Going on holiday, buying a new smartphone, keeping up with the latest fashion. In our consumption fuelled society, there are doughnuts everywhere we look. And we all indulge in these choices because they make our lives more comfortable, more enjoyable and more convenient.

The irony is, the more carbon-intensive your lifestyle is, the better it is for our economy. It is a carbon-intensive life that keeps the wheels of the capitalist system going. So we’re all encouraged to continue leading a high carbon, decadent lifestyle, while at the same time being told we need to stop leading that lifestyle.

Scientists told us long ago if we don’t wean ourselves off of our fossil fuel addiction, the effects of our behaviour will lead to disaster. It’s like the doctor telling you if you choose a sugar-filled lifestyle, you will die at the age of 56. Being told the climate could rise by 4C by 2100 sounds awful. But, you’ll soon forget as in the here and now it doesn’t feel like we’re diving deeper and deeper down a hole.

While each day seems the same as the last, it is the accumulative effect of our everyday behaviour that is leading us to catastrophe. Small daily choices are creating one massive problem.


A light jog

No one wants to give up the fruits of a carbon-intensive lifestyle. Certainly not the businesses who make so much money out of it. Nor the super-elite who benefit from the fabulous wealth a consumer-centric society creates.

And so companies and governments alike are presenting an image of change. Every company is jumping on the green bandwagon because it makes for great PR. The small tweaks these businesses are making give the impression they are solving the problem.

The reality though is to solve the problem what’s required is a wholesale change of our economy and the beliefs feeding it. The changes being made are small in comparison, and won’t create the necessary transformation required.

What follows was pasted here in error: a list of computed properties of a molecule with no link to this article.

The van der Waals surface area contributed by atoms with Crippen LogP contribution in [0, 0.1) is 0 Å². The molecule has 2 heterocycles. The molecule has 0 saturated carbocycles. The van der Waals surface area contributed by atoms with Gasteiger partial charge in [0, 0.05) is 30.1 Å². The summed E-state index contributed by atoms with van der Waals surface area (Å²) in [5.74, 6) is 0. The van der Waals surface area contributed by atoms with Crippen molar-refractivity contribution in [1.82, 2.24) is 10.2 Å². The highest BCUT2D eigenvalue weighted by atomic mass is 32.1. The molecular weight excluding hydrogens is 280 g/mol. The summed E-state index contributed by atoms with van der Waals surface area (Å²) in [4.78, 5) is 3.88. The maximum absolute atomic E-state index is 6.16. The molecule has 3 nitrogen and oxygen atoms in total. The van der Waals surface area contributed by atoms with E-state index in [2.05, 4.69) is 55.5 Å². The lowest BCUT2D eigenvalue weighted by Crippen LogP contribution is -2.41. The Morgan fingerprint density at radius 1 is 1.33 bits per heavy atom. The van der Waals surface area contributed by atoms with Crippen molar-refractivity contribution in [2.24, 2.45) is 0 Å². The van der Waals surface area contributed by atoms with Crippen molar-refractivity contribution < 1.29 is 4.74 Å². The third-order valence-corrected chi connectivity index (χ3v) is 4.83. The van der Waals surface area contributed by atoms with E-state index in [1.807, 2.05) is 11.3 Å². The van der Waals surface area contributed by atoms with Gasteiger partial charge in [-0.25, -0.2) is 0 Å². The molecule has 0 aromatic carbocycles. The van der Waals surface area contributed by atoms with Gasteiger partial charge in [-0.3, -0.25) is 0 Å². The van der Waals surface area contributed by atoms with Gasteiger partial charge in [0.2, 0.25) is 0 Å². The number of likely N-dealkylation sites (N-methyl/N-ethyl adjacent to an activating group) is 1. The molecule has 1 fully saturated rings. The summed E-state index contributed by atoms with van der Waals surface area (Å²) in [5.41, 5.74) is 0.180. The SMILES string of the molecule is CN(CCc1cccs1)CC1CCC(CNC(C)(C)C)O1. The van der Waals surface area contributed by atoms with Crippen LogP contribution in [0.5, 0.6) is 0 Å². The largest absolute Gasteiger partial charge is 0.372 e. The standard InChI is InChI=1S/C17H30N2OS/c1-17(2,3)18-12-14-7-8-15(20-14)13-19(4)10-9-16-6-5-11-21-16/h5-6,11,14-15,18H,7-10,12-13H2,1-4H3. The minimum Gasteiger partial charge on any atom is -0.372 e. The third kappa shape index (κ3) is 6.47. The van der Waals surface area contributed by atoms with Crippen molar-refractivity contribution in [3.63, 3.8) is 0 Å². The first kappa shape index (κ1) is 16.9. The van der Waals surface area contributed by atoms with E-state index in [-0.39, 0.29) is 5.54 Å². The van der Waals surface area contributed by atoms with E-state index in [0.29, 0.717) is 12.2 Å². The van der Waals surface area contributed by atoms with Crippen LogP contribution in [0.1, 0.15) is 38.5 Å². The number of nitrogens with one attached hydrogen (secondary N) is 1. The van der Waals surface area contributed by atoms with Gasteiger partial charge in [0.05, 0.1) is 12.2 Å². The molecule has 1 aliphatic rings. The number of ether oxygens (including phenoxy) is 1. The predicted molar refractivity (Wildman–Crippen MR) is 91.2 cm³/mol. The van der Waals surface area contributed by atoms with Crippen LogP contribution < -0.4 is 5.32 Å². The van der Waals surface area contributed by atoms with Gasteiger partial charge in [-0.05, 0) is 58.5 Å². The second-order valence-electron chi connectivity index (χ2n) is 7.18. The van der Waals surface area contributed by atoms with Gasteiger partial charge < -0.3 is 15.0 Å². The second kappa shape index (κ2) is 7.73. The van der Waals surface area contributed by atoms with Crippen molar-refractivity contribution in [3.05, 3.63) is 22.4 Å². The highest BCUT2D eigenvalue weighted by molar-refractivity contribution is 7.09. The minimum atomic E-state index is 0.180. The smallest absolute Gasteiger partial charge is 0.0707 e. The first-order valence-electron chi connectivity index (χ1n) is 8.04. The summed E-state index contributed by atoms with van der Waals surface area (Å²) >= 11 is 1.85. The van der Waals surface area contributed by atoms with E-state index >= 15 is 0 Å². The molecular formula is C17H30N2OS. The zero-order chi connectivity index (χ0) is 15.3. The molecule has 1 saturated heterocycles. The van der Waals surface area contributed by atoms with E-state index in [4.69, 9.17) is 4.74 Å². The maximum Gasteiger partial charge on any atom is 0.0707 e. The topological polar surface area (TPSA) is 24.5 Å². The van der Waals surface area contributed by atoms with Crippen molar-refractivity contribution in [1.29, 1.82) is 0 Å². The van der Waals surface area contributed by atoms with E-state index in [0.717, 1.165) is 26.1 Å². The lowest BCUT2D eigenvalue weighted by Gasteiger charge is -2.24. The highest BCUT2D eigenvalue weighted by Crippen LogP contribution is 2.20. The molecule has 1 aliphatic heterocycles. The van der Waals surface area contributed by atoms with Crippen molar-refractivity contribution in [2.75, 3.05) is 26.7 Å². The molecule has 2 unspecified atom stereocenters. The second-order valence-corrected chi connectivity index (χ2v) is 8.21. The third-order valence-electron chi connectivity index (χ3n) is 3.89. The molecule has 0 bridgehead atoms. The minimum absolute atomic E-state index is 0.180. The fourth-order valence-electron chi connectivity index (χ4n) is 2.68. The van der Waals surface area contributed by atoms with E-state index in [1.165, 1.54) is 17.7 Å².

After all, these companies don’t want the economy to transform, because they reap the rewards of consumer-centric capitalism continuing. Transforming our economy could reduce their revenue streams. And no one wants that now.

It’s like the doctor telling you after years of abusing your body that you need to stop eating doughnuts right now to reduce your risk of heart disease. Instead, you go for a light jog every couple of days, and as soon as you get home, you munch on a doughnut as you feel like you’ve earned it after your jog.


We need to give up the doughnut

The doughnut represents the tension between what we need to do and the fear of what we would have to give up by doing so. Everyone has become so used to the creature comforts a carbon-intensive lifestyle affords, that it’s unthinkable to give it all up. Like that sugar high, a carbon-intensive lifestyle is incredibly addictive.

No one wants to give up the standard of living a carbon-intensive lifestyle provides. So we make veiled attempts at solving the problem, sometimes we might even burst into a sweat. But not only does the problem remain, every second of every hour of every day it is getting worse.

It may not be want you to want to hear, but this is the reality we’re facing.

And the sprinkles on top? Well, the problem is made worse by the fact everyone behaves the same way. Meaning it doesn’t feel like anyone is doing anything wrong. If everyone else is eating doughnuts every day, then why can’t I? The issue with our behaviour won’t even register, because it’s a normalised part of life to continue behaving that way.

The psychology of the climate crisis is what makes it such a monumental challenge to solve because each one of us is part of the problem. Like the person enjoying their doughnut, we’re all terrible at looking at the knock-on effects of our behaviour. And this is the reason why motivating people to do the right thing is so tricky because we’re always living in the moment—not planning for 50 years ahead. Yes, we are causing our destruction, but it doesn’t feel like we are. And because it doesn’t feel like there’s a problem, it becomes all too easy to continue munching on doughnuts.

Leave a Reply